3. Not a reliable car, but a massively important one. R3 and HH-R might get the headlines from the mid 90s, but Freelander was just as significant, and in retrospect really hit the sweet spot, with compact SUVs being a massive part of the market now.

    The dividing line between Rover and Land-Rover from some enthusiasts always slightly puzzles me, especially with something like this which owes much more to the Maestro than the Defender!

  4. Y reg? It’s getting on a bit but at least it hasn’t got one of those OE body kits… If it wasn’t for the unreliable transmissions I wouldn’t mind a diesel Freelander 3 door van, especially since I had a big involvement in their original manufacture…

    • When John Shuttleworth sang about his Ambassador Y reg in 1996, it was a 14 year old car, and looked like a motor from a different era.

      This Freelander Y reg is a 14 year old car, yet still looks incredibly modern.

      • Disagree, outside and inside looks very late 90s, which is what it is. The dashboard in particular is dated compared to the 2001 Ford Mondeo even.

  5. Excellent choice Keith.

    I had a Freelander 1 (facelifted model) with the M47 engine for over 6 years. Very reliable, good comfort, can go almost anywhere, very practical, good motorway cruiser and good around town.

    Despite what all the know-all might tell you, the IRD/VC never caused me any problems – Land Rover sorted out that issue and the later ones go on and on forever. If you’re does go, a replacement (as opposed to a 2WD conversion) will be super reliable.

    • Leslie its not being a know it all, im glad that yours has been trouble free. I can only state my experience of auctioning them and years in a landrover and before that rover workshop, they do go a lot but like you stated the later facelift ones seem to be better. Towards the end of the model run the freelander did look a hansom 4×4.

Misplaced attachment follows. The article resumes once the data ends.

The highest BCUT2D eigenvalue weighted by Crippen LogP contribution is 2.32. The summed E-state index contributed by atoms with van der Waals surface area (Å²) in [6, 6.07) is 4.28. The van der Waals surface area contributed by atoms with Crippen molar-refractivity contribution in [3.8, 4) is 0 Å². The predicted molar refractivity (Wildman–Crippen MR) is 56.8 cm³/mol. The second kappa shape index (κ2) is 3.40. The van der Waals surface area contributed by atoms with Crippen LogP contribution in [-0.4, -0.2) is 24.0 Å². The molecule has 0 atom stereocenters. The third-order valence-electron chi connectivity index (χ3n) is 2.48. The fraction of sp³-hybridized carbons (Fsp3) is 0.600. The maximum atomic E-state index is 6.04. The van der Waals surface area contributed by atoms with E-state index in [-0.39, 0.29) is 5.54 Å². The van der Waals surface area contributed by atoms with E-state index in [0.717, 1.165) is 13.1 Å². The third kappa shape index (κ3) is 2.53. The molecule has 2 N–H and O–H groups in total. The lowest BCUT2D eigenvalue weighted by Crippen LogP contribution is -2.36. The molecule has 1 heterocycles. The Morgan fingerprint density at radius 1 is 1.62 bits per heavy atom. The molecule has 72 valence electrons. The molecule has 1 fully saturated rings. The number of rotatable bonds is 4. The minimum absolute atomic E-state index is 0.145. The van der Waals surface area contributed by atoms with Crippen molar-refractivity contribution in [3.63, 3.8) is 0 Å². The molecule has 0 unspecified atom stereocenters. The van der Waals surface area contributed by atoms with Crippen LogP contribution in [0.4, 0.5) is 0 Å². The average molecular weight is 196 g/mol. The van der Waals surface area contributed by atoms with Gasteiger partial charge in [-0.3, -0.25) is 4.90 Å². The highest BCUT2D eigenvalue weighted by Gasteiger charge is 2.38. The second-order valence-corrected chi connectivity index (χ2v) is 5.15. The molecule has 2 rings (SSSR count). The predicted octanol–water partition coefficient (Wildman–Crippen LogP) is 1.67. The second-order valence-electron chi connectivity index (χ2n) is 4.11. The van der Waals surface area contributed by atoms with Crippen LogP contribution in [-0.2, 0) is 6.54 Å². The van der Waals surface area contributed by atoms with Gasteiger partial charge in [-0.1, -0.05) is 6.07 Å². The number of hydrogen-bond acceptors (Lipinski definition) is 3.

Funny thing is I drove a freelander 1 which had been de-prop from one site to another just the other day at work and it does make a lot difference in 2wd mode.

  6. this is a Lancashire car Keith – who was the supplying dealer?

    When our three daughters were younger we took seven hols. on the trot in the Cotswolds (Ford near Winchcombe) and days out were marvellous; clocked a japanese spec P38A near Toddington one morning in mid 95, an S reg Rover 75 driving out of Stow in summer of ’98 and a Freelander on factory plates near stratford months before its launch – I was struck back then by the weird looking rear fog light which in retrospect was a touch of genius.

  7. I didn’t realize until now, but the dashboard design of the Freelander actualy looks a bit like that of the Rover SD1.

  8. I really like these. Especially as a 3 door with the removable roof section. Ideal winter beater.

    The looks have aged really well.

    Given the age and condition, and your description of it “clonking and rattling”, I assume this was **really** cheap. As in barely above scrap value cheap.

  9. I like these and nearly bought one new back in 2000. It looks so good even now. I bought a secondhand MGF instead.

    Maybe I like the Freelander because I have a manibular prognathism and the car looks like it has one.

    Just such a shame that it had to be bedevilled with the usual heritage issues. Back in 1997 Rover built everything from Mini to the P38A Range Rover, taking in such delights as the MGF, Discovery and R3 on the way.

    A bit of an uneven range, but how Rover managed to plug so many niches on minimal investment I don’t know (most of its ’97 models having been signed off before BMW took over.)

    Freelander One was once Europe’s best-selling 4×4, but perhaps the most interesting thing about Land Rover as a brand is that it is strong enough to sail through nonsense like the Freelander’s biblical unreliability without being seriously affected in any way.

    Shame they didn’t plumb in the T and not the K-series. Shame they didn’t go ahead with the two-wheel-drive Rover Oden given the Qashqai’s success…

    My brother-in-law had two – an L-series five door and a BMW diesel engined five-door. I don’t recall him having serious problems with either.

    I would still like one, though, and live in hope that one day JLR will build an entry-level model that I might be able to afford.